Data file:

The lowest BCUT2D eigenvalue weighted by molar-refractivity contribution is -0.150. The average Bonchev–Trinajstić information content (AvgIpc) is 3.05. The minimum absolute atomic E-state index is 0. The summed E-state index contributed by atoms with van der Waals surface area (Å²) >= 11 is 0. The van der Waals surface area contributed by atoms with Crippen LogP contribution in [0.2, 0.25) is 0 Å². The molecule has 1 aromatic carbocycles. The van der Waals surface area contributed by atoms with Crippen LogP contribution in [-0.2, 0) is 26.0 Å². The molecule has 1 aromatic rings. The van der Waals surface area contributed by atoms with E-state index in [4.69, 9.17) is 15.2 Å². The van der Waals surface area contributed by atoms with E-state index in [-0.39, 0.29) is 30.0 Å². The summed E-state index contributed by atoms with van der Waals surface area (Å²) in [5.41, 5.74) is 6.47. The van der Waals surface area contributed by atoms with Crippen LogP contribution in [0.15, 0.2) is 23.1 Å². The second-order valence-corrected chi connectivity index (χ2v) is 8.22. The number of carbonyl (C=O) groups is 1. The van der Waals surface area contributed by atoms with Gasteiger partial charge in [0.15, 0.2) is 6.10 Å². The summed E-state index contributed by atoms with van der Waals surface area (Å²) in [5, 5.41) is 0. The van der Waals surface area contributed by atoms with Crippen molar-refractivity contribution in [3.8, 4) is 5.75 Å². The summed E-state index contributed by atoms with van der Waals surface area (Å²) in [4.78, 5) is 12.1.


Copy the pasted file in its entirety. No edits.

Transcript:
The lowest BCUT2D eigenvalue weighted by molar-refractivity contribution is -0.150. The average Bonchev–Trinajstić information content (AvgIpc) is 3.05. The minimum absolute atomic E-state index is 0. The summed E-state index contributed by atoms with van der Waals surface area (Å²) >= 11 is 0. The van der Waals surface area contributed by atoms with Crippen LogP contribution in [0.2, 0.25) is 0 Å². The molecule has 1 aromatic carbocycles. The van der Waals surface area contributed by atoms with Crippen LogP contribution in [-0.2, 0) is 26.0 Å². The molecule has 1 aromatic rings. The van der Waals surface area contributed by atoms with E-state index in [4.69, 9.17) is 15.2 Å². The van der Waals surface area contributed by atoms with E-state index in [-0.39, 0.29) is 30.0 Å². The summed E-state index contributed by atoms with van der Waals surface area (Å²) in [5.41, 5.74) is 6.47. The van der Waals surface area contributed by atoms with Crippen LogP contribution in [0.15, 0.2) is 23.1 Å². The second-order valence-corrected chi connectivity index (χ2v) is 8.22. The number of carbonyl (C=O) groups is 1. The van der Waals surface area contributed by atoms with Gasteiger partial charge in [0.15, 0.2) is 6.10 Å². The summed E-state index contributed by atoms with van der Waals surface area (Å²) in [5, 5.41) is 0. The van der Waals surface area contributed by atoms with Crippen molar-refractivity contribution in [3.8, 4) is 5.75 Å². The summed E-state index contributed by atoms with van der Waals surface area (Å²) in [4.78, 5) is 12.1.